Philadelphia 76ers: Please get well soon, Shake Milton

(Photo by Mitchell Leff/Getty Images)
(Photo by Mitchell Leff/Getty Images) /

When Shake Milton left the Philadelphia 76ers‘ eventual win over the Sacramento Kings with an ankle injury, it didn’t seem too serious.

Sure, losing any player – especially the team’s third-year shooting guard sixth man – isn’t a good thing, but the Sixers were able to shut down De’Aaron Fox and company with some pretty darn incredible defensive play from Ben Simmons and Matisse Thybulle, so no biggie, right? Surely the best team in the East would be able to weather a few games without their best player, even if they had a tough slate of games against some of the best squads the West had to offer, right?

Yeah, not so much.

As it turns out, when you’re a team who gets 75 percent of their points from your starting five, losing a 14 point per game bench scorer can be the difference between 114.5 points scored per game versus 111.6 points surrendered, and 100.5 ppg versus the same points surrendered.

Get well soon, Shake Milton.

The Philadelphia 76ers’ bench scoring is a one-man show.

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Over the last three games without Milton, the Philadelphia 76ers have been incredibly uneven.

While Mike Scott’s return is a welcomed one, as the Sixers haven’t had a reliable reserve power forward since all the way back in December – save three games in mid-January – the team’s reserve unit has been incredibly underwhelming – oftentimes squelching successful performances by the starting five.

There will be a game where Joel Embiid drops 35, like he did against the Blazers, and the bench drops 19 combined. Then you’ll have a game where the entire starting five puts scores in double-digits, capped off by another 35 point contest by Embiid, only to ultimately lose the game because the Suns’ bench out-scored Philly’s 49-20.

Heck, even in a game where Simmons and Tobias Harris turn in their best individual statistical performances of the season in an unusual contest against the Jazz sans Embiid, the team snatched defeat out of the jaws of victory with another brutal bench performances where one Utah player, Jordan Clarkson, outscored Doc Rivers’ reserves by himself 40-25.

That, my friends, is unsustainable.

Is Milton the lone difference between the Sixers’ success and the team turning into a rutter-less ship? No, but he’s unquestionably one of the team’s top-5 players, and when, by only slight fault of his own, Daryl Morey has thrown together a contender on the fly that’s incredibly top-loaded, losing any of the team’s prominent players is a one-way ticket to struggles.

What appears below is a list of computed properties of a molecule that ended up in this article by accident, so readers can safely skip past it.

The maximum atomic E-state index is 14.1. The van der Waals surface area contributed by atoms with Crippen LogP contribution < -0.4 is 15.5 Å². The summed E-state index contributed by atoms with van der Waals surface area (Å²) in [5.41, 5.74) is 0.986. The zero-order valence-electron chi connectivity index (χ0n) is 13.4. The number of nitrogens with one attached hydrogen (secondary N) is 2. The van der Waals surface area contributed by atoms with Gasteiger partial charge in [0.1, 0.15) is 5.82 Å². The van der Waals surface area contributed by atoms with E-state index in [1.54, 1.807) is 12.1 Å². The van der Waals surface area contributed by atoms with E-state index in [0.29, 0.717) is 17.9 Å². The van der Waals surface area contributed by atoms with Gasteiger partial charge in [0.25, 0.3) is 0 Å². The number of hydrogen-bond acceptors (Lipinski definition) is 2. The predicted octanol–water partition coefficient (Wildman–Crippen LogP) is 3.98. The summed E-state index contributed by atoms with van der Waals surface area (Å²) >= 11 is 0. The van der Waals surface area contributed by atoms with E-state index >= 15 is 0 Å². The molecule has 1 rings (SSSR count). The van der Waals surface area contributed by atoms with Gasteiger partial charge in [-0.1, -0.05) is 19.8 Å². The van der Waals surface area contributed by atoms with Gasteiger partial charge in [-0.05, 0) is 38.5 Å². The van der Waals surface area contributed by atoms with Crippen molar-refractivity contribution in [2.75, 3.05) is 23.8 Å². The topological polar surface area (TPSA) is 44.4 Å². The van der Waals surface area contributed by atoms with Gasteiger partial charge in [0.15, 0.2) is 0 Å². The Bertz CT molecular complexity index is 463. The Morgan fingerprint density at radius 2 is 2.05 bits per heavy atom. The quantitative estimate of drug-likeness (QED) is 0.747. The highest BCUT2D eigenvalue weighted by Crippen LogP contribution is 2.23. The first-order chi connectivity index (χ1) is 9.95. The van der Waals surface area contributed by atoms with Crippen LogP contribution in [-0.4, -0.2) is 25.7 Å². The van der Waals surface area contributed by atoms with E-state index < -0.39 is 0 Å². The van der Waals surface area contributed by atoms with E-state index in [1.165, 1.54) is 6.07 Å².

When 10.6 points is the difference between the eighth-best offense in the NBA and the 30th overall offense in the NBA, having a short bench bereft of auxiliary scorers who can replace Milton’s 14 points, even by a committee, is a major red flag.

Could Tyrese Maxey one day become a sixth man sparkplug coming off the bench? Potentially so. While he’s certainly hit the rookie wall over the last month, I still have confidence that the young Kentucky prospect could one day become a top-6 player on a championship-caliber team.

Then again, if Morey can find a package that makes the team considerably better right now at the expense of Maxey, there’s a pretty compelling argument that chasing a chip now with Embiid and Simmons playing their best basketball is worth the risk.

Is Maxey the next De’Aaron Fox? Or is he the next Patrick Beverley? What about Victor Oladipo? That’s a pretty big difference and probably a story for another day.

No, as sad as it may be to say, the Sixers really aren’t a complete team, not right now at least. They desperately need 3 point shooting and could use another on-ball scorer who can create his own shot.

And what about Matisse Thybulle? While I’m also incredibly high on his potential as a show-stopping defensive stopper, his seeming unwillingness to shoot the ball from beyond the arc limits his ceiling considerably, especially when you have another non-shooter like Simmons in the rotation.

Will Milton’s return help alleviate that need ever so slightly? Sure, but the problem will remain.

In games where Embiid is unable to go, or Danny Green scores three points or Milton is out, fans will once again scratch their heads wondering why the Sixers are so inconsistent when in actuality, their struggles are woefully predictable. When you only have six players who can score with any real regularity, losing one is borderline catastrophic.

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So get well soon, Shake Milton, because it’s clear the Philadelphia 76ers just aren’t built to win without you.